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James Cagney stars as a fledgling producer who finds himself at odds with his workers, financiers and his greedy ex-wife when he tries to produce live musicals for movie-going audiences. Co-starring Joan Blondell and Dick Powell with spectacular Busby...
In my opinion, much better than 42nd Street.
The first hour or so of this is pretty forgettable - it's all about the 3 finale setpieces, which are just spectacular. CGI could never create anything as awesome as Busby Berkeley!
If 1933's Footlight Parade is a musical, it really makes you wait for it, only dribbling out a short number somewhere in the middle and showing some rehearsal shenanigans for the length of two acts. But as a fast-talking comedy about James Cagney going mad trying to put on a dozen shows simultaneously so theater can stay afloat in the wake of talky moving pictures' popularity (and cost efficiency), with a couple of romantic subplots thrown in, it's pretty fun. The main cast - Cagney, Blondell, Keeler and Powell - are well supported by amusing eccentrics like the easily-convinced boss, and the movie's MVP, the miserable, pessimistic dance choreographer. It coasts on its frenetic energy and then the third act hits. Three, back-to-back, and totally impossible musical numbers choreographed by Busby Berkeley, one of which must surely be the best water-based musical number of all time. I can't even. And for pre-Code enthusiasts (of whose number I count myself) will be keen on the sheer amount of innuendo throughout (including in the musical numbers, though the word innuendo is perhaps too soft for it).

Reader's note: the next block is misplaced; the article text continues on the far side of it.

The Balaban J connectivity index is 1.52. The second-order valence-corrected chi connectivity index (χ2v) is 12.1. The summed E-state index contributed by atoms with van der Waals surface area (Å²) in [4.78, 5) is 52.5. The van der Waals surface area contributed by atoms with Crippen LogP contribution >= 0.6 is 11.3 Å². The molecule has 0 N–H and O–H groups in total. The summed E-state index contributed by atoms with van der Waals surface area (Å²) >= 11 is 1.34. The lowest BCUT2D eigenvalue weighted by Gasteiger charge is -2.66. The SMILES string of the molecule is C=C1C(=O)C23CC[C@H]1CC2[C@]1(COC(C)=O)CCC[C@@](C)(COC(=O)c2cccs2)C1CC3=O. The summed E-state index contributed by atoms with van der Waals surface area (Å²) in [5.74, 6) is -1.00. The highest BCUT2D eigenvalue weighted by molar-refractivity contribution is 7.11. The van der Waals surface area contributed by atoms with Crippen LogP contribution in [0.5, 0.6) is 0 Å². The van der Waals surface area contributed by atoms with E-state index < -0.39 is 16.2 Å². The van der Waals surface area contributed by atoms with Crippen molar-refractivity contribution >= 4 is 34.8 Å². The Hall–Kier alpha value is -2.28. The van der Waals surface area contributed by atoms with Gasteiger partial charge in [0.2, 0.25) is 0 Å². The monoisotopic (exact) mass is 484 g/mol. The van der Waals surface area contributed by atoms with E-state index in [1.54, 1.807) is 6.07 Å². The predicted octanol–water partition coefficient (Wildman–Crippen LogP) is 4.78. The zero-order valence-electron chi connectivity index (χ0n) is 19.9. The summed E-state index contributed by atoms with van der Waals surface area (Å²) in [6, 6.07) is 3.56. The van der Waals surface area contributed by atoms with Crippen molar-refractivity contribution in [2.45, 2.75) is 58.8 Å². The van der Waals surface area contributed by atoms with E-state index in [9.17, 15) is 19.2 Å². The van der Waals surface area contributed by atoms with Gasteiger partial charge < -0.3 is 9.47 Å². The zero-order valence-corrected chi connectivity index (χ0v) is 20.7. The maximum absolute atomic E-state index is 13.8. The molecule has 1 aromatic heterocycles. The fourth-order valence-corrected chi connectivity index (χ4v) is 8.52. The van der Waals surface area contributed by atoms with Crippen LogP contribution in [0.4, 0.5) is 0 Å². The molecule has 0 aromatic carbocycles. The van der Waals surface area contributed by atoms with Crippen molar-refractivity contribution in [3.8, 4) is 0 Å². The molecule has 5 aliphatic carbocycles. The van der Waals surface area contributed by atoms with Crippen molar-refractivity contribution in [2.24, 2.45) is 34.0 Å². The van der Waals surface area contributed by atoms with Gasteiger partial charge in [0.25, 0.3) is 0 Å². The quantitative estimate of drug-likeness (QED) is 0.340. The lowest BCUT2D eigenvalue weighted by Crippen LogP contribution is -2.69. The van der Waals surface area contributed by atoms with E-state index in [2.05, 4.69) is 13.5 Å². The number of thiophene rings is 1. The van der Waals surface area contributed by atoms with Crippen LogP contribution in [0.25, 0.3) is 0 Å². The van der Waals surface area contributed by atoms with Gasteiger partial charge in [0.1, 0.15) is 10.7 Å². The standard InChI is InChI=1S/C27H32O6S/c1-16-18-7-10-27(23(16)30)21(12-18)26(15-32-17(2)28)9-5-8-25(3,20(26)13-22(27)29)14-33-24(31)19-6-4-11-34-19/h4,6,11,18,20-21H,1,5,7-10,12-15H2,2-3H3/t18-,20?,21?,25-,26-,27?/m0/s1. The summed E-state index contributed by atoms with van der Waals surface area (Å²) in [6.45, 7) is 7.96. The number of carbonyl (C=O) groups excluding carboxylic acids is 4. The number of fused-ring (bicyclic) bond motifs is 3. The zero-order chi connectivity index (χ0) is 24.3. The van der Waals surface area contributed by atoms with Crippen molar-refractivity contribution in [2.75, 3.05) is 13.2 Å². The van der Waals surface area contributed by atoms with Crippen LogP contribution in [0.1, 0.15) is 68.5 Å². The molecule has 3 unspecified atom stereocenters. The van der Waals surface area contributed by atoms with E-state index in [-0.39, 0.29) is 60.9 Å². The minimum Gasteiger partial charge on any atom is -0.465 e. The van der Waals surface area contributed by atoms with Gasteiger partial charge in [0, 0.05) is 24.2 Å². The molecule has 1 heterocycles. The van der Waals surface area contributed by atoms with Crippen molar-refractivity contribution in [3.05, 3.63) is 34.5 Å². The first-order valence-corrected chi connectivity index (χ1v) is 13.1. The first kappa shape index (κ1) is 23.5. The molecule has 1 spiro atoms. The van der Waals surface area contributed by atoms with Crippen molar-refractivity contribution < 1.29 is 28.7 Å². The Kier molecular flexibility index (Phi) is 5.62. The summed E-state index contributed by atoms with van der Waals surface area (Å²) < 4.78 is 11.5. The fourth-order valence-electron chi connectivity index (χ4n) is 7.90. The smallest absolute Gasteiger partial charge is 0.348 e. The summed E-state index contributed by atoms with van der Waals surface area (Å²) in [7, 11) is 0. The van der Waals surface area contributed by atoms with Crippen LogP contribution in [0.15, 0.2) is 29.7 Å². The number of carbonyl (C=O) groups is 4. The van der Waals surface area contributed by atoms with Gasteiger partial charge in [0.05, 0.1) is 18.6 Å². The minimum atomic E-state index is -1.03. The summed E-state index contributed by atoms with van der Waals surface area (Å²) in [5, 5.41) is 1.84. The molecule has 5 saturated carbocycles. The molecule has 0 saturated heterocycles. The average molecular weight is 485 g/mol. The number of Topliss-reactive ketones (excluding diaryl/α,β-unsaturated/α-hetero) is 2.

6.9% of the viewers favorited this title, 0.6% disliked it
Currently in 5 official lists, but has been in 6